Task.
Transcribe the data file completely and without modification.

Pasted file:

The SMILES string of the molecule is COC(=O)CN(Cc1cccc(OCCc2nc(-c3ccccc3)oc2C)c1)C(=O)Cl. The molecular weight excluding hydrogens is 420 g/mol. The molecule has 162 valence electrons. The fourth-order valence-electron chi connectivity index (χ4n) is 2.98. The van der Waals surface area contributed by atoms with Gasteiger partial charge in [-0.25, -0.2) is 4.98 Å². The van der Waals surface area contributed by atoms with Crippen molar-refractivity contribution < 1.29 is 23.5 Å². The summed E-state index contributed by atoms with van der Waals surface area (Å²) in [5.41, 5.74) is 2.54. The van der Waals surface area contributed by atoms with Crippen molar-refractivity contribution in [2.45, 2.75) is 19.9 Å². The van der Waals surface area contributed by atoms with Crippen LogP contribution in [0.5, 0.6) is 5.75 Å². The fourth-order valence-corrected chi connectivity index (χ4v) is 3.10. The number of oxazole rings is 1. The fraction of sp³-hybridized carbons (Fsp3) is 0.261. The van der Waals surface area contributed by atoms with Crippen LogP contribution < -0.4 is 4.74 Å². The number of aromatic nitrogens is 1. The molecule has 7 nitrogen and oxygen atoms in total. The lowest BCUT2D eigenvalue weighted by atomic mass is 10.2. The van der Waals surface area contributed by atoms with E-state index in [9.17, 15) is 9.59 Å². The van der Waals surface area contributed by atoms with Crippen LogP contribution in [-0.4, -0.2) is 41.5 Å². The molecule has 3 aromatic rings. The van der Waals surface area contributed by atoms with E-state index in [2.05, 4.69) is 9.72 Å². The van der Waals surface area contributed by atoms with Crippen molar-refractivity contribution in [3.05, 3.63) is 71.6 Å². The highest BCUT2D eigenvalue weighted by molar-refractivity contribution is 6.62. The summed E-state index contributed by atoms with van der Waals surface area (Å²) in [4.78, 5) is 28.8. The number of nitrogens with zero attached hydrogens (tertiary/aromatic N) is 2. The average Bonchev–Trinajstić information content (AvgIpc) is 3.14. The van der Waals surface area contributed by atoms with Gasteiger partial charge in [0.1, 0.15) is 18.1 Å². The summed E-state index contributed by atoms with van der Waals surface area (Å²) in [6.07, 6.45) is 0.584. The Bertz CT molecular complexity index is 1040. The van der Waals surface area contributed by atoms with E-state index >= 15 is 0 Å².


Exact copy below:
The SMILES string of the molecule is COC(=O)CN(Cc1cccc(OCCc2nc(-c3ccccc3)oc2C)c1)C(=O)Cl. The molecular weight excluding hydrogens is 420 g/mol. The molecule has 162 valence electrons. The fourth-order valence-electron chi connectivity index (χ4n) is 2.98. The van der Waals surface area contributed by atoms with Gasteiger partial charge in [-0.25, -0.2) is 4.98 Å². The van der Waals surface area contributed by atoms with Crippen molar-refractivity contribution < 1.29 is 23.5 Å². The summed E-state index contributed by atoms with van der Waals surface area (Å²) in [5.41, 5.74) is 2.54. The van der Waals surface area contributed by atoms with Crippen molar-refractivity contribution in [2.45, 2.75) is 19.9 Å². The van der Waals surface area contributed by atoms with Crippen LogP contribution in [0.5, 0.6) is 5.75 Å². The fourth-order valence-corrected chi connectivity index (χ4v) is 3.10. The number of oxazole rings is 1. The fraction of sp³-hybridized carbons (Fsp3) is 0.261. The van der Waals surface area contributed by atoms with Crippen LogP contribution < -0.4 is 4.74 Å². The number of aromatic nitrogens is 1. The molecule has 7 nitrogen and oxygen atoms in total. The lowest BCUT2D eigenvalue weighted by atomic mass is 10.2. The van der Waals surface area contributed by atoms with E-state index in [9.17, 15) is 9.59 Å². The van der Waals surface area contributed by atoms with Crippen LogP contribution in [-0.4, -0.2) is 41.5 Å². The molecule has 3 aromatic rings. The van der Waals surface area contributed by atoms with E-state index in [2.05, 4.69) is 9.72 Å². The van der Waals surface area contributed by atoms with Crippen molar-refractivity contribution in [3.05, 3.63) is 71.6 Å². The highest BCUT2D eigenvalue weighted by molar-refractivity contribution is 6.62. The summed E-state index contributed by atoms with van der Waals surface area (Å²) in [4.78, 5) is 28.8. The number of nitrogens with zero attached hydrogens (tertiary/aromatic N) is 2. The average Bonchev–Trinajstić information content (AvgIpc) is 3.14. The van der Waals surface area contributed by atoms with Gasteiger partial charge in [0.1, 0.15) is 18.1 Å². The summed E-state index contributed by atoms with van der Waals surface area (Å²) in [6.07, 6.45) is 0.584. The Bertz CT molecular complexity index is 1040. The van der Waals surface area contributed by atoms with E-state index >= 15 is 0 Å².